I didn’t know what to expect. No, let me rephrase that. Having thought at some depth about this subject, ever since I wrote Peat Smoke and Spirit back in 2004, I did know what to expect -- but this was a good-humoured debate in the London Gastronomy Seminars series, the cream of the capital’s gastronomic elite sat listening, and I had asked for a vote at the end. Although it was the relationship between malt whisky and place which was at issue, all of this has a bearing on the wine world, as you’ll see.
(Picture: Duncan McGillivray, the Bruichladdich distiller, in a field of Islay barley)
Malt whiskies tend to march to market under regional identities: smoky Islays, soft Lowlanders, nuanced Speysiders, heathery Highlanders. Are the locations causal – or coincidental?
The marketers are in no doubt. Those beautiful landscapes are simply too tempting not to use in publicity shots and ad campaigns. It’s irresistible to suggest that their purity of their loch water or the marine freshness of their air is in some way instrumental in the creation of their aromas and flavours. Skye’s Talisker, thus, is ‘Made by the Sea’.
One Islay distillery, Bruichladdich, has gone much further. (Not coincidentally, since it was being directed by ex-wine merchant Mark Reynier; Reynier, though, has now moved on following the distillery’s sale back in July to Rémy-Cointreau.) Bruichladdich not only carries out every stage of the whisky-making process, including ageing and bottling, on the island, but it has even brought about a renaissance in Islay barley-growing. Arguing the case for terroir with customary passion was the great Islay distiller Jim McEwan, Bruichladdich’s production director, and he brought with him what must be Exhibit A for any malt-whisky terroiriste: a bottle of Bruichladdich’s creamy-sweet Islay Barley 2006. “Chalice barley harvested September and distilled November 2006,” you can read on the bottle. “Grown on the Jubilee field at the place knows as the ‘Headland of the Gallows’ on Dunlossit Farm. Barley tended by farmer Jim Logan.”
A more sceptical point of view was advanced by McKuen’s fellow Ileach, the Lagavulin distillery manager Georgie Crawford, together with her Diageo colleague Dr Nick Morgan, the former Glasgow University history lecturer who is the multi-national’s ‘head of whisky outreach’. The idea that climate, water, barley origin or a proximate ocean could affect the taste of malt whisky was, he said, “an illusion cherished beyond the bounds of reason.” (Official: no pun is intended by the Talisker slogan.)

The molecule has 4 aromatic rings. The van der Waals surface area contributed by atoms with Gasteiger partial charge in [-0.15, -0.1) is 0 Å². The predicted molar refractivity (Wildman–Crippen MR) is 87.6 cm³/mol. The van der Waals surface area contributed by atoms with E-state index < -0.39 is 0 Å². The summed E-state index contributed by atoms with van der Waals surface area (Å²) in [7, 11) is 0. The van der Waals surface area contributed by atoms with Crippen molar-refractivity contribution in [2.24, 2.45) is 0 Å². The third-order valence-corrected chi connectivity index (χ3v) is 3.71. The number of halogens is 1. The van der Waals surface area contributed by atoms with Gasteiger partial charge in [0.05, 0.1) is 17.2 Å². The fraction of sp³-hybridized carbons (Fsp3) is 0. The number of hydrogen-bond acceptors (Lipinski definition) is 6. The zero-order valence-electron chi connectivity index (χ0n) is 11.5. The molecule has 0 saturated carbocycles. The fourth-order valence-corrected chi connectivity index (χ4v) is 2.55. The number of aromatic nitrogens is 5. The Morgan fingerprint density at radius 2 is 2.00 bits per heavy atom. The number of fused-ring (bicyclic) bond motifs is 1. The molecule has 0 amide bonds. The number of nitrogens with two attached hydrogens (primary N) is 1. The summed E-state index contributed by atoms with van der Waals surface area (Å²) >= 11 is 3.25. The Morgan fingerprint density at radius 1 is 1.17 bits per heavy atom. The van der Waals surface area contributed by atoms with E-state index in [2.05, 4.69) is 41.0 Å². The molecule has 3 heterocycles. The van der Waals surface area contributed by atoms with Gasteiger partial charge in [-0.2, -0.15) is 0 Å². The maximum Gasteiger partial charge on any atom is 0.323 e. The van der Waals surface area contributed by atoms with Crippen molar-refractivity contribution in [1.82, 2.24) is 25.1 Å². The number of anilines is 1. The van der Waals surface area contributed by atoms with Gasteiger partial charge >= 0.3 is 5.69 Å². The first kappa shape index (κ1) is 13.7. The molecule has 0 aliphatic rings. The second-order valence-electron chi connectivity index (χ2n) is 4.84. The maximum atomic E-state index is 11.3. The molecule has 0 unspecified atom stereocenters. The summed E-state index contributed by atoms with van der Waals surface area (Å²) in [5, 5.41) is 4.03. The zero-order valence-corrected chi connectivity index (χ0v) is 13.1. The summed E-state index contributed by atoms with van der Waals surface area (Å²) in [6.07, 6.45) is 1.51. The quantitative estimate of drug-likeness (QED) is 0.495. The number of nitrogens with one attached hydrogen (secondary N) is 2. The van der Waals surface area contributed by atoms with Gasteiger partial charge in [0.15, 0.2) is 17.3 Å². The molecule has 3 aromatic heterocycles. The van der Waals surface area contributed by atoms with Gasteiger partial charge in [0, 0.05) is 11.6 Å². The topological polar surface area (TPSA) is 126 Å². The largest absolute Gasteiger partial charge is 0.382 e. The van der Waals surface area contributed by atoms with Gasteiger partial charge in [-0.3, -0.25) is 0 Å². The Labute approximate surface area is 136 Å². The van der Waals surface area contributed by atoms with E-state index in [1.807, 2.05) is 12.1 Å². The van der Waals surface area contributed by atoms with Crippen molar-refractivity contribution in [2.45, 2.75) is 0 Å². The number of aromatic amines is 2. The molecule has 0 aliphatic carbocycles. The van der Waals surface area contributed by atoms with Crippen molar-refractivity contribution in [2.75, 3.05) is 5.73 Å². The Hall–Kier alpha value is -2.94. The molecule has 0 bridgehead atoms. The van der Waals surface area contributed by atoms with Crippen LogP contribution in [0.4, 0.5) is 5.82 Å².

When it came to the vote, the Diageo view in fact won the day — though it wasn’t necessarily a defeat for terroir. Interestingly, Nick Morgan redefined, or perhaps ‘industrialised’, the term for whisky use.
The barley may come from anywhere; you either use peat in your malt spec or you don’t; the water is irrelevant and the air in which the whisky ages need be no more than Scottish — but, he said, every malt is still different, and history shows that those differences are impossible to reproduce, even if determined efforts are made to do so just a mile or two away from the original distillery. (He was thinking in part of Peter Mackie’s efforts to make a second Laphroaig at Lagavulin with the now-legendary Malt Mill.)
Whisky terroir, in other words, is place defined at the micro-level: the architecture of a washback, the shape of a still, the interstices of a condenser. The place which matters is the place where it all happens: the equipment.
I thought of all this when I was in Calfornia recently. Winemaker Celia Welch described how she and her ex-husband once tried to make exactly the same wine in exactly the same way, but in two different winery locations. Sure enough, the two finished wines were different from one another, even though fruit source was identical and the winery gestures were as close as they could conceivably be to one another. The micro-environments in which wine comes into being — the tanks, the pipes, the pumps, the barrels — had had a huge influence, as well as the way the winemaker interacted with them. “When you make wine,” said Celia, “there are so many things you have to do, and you do them all in your own way”.
Whisky and wine remain very different, of course, and the reason why (to take another example) Stéphane Derenoncourt’s softly elegant Domaine de l’A from Côtes de Castillon is different from his voluptuous Derenoncourt California wines has far more to do with skies and soils than it does with tanks and pipes. Anyone trying to come up with a comprehensive theory of terroir, though, would do well to bear ‘the Diageo definition’ in mind. The smallest places matter, too.
Written by Andrew Jefford